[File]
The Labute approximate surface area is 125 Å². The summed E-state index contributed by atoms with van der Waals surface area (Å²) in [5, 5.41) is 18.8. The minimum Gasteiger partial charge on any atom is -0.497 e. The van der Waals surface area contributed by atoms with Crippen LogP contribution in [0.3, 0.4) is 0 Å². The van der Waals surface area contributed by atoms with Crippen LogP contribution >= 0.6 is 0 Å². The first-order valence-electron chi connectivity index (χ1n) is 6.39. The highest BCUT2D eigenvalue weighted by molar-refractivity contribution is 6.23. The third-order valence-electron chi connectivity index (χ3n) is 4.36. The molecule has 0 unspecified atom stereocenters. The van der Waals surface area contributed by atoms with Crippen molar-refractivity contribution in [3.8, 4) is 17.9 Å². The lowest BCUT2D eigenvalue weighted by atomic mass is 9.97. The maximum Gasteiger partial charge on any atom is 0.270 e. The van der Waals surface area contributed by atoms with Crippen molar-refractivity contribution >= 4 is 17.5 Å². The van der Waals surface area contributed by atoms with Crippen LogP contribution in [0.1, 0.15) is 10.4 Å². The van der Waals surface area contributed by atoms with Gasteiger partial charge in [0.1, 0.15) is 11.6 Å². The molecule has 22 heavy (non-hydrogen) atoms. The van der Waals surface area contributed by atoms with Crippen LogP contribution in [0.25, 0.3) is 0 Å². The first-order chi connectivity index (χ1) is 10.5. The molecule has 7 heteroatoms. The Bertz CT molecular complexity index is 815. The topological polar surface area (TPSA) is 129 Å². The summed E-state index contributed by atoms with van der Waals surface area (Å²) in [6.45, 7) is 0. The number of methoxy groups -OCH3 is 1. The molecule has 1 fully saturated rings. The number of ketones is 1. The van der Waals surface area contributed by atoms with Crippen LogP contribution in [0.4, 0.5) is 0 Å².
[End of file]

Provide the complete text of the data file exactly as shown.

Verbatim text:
The Labute approximate surface area is 125 Å². The summed E-state index contributed by atoms with van der Waals surface area (Å²) in [5, 5.41) is 18.8. The minimum Gasteiger partial charge on any atom is -0.497 e. The van der Waals surface area contributed by atoms with Crippen LogP contribution in [0.3, 0.4) is 0 Å². The van der Waals surface area contributed by atoms with Crippen LogP contribution >= 0.6 is 0 Å². The first-order valence-electron chi connectivity index (χ1n) is 6.39. The highest BCUT2D eigenvalue weighted by molar-refractivity contribution is 6.23. The third-order valence-electron chi connectivity index (χ3n) is 4.36. The molecule has 0 unspecified atom stereocenters. The van der Waals surface area contributed by atoms with Crippen molar-refractivity contribution in [3.8, 4) is 17.9 Å². The lowest BCUT2D eigenvalue weighted by atomic mass is 9.97. The maximum Gasteiger partial charge on any atom is 0.270 e. The van der Waals surface area contributed by atoms with Crippen molar-refractivity contribution >= 4 is 17.5 Å². The van der Waals surface area contributed by atoms with Crippen LogP contribution in [0.1, 0.15) is 10.4 Å². The van der Waals surface area contributed by atoms with Gasteiger partial charge in [0.1, 0.15) is 11.6 Å². The molecule has 22 heavy (non-hydrogen) atoms. The van der Waals surface area contributed by atoms with Crippen LogP contribution in [0.25, 0.3) is 0 Å². The first-order chi connectivity index (χ1) is 10.5. The molecule has 7 heteroatoms. The Bertz CT molecular complexity index is 815. The topological polar surface area (TPSA) is 129 Å². The summed E-state index contributed by atoms with van der Waals surface area (Å²) in [6.45, 7) is 0. The number of methoxy groups -OCH3 is 1. The molecule has 1 fully saturated rings. The number of ketones is 1. The van der Waals surface area contributed by atoms with Crippen LogP contribution in [0.4, 0.5) is 0 Å².